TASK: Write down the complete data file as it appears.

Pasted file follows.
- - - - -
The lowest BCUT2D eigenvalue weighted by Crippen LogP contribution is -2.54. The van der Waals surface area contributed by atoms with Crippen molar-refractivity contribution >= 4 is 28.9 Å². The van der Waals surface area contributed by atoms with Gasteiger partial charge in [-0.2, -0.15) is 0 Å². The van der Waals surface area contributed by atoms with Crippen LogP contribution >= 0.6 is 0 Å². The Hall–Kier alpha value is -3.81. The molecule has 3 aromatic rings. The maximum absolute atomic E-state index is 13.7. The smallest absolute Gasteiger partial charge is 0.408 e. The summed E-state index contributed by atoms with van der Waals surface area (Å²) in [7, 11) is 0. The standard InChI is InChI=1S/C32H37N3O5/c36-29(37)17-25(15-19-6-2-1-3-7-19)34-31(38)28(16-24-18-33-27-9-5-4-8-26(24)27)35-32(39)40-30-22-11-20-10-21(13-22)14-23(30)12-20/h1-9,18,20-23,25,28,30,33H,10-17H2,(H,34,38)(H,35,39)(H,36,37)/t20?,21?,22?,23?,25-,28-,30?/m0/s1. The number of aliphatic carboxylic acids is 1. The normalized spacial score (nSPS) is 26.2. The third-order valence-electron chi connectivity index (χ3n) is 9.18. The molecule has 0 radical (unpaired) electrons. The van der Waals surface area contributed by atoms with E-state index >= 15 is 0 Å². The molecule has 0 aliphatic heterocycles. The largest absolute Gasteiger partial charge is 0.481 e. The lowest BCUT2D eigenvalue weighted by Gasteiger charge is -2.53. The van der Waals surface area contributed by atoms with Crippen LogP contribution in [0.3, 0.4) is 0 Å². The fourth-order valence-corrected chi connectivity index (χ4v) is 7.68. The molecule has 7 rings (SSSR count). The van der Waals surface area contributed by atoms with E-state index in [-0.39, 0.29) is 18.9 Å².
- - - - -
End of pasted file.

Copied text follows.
The lowest BCUT2D eigenvalue weighted by Crippen LogP contribution is -2.54. The van der Waals surface area contributed by atoms with Crippen molar-refractivity contribution >= 4 is 28.9 Å². The van der Waals surface area contributed by atoms with Gasteiger partial charge in [-0.2, -0.15) is 0 Å². The van der Waals surface area contributed by atoms with Crippen LogP contribution >= 0.6 is 0 Å². The Hall–Kier alpha value is -3.81. The molecule has 3 aromatic rings. The maximum absolute atomic E-state index is 13.7. The smallest absolute Gasteiger partial charge is 0.408 e. The summed E-state index contributed by atoms with van der Waals surface area (Å²) in [7, 11) is 0. The standard InChI is InChI=1S/C32H37N3O5/c36-29(37)17-25(15-19-6-2-1-3-7-19)34-31(38)28(16-24-18-33-27-9-5-4-8-26(24)27)35-32(39)40-30-22-11-20-10-21(13-22)14-23(30)12-20/h1-9,18,20-23,25,28,30,33H,10-17H2,(H,34,38)(H,35,39)(H,36,37)/t20?,21?,22?,23?,25-,28-,30?/m0/s1. The number of aliphatic carboxylic acids is 1. The normalized spacial score (nSPS) is 26.2. The third-order valence-electron chi connectivity index (χ3n) is 9.18. The molecule has 0 radical (unpaired) electrons. The van der Waals surface area contributed by atoms with E-state index >= 15 is 0 Å². The molecule has 0 aliphatic heterocycles. The largest absolute Gasteiger partial charge is 0.481 e. The lowest BCUT2D eigenvalue weighted by Gasteiger charge is -2.53. The van der Waals surface area contributed by atoms with Crippen LogP contribution in [0.3, 0.4) is 0 Å². The fourth-order valence-corrected chi connectivity index (χ4v) is 7.68. The molecule has 7 rings (SSSR count). The van der Waals surface area contributed by atoms with E-state index in [-0.39, 0.29) is 18.9 Å².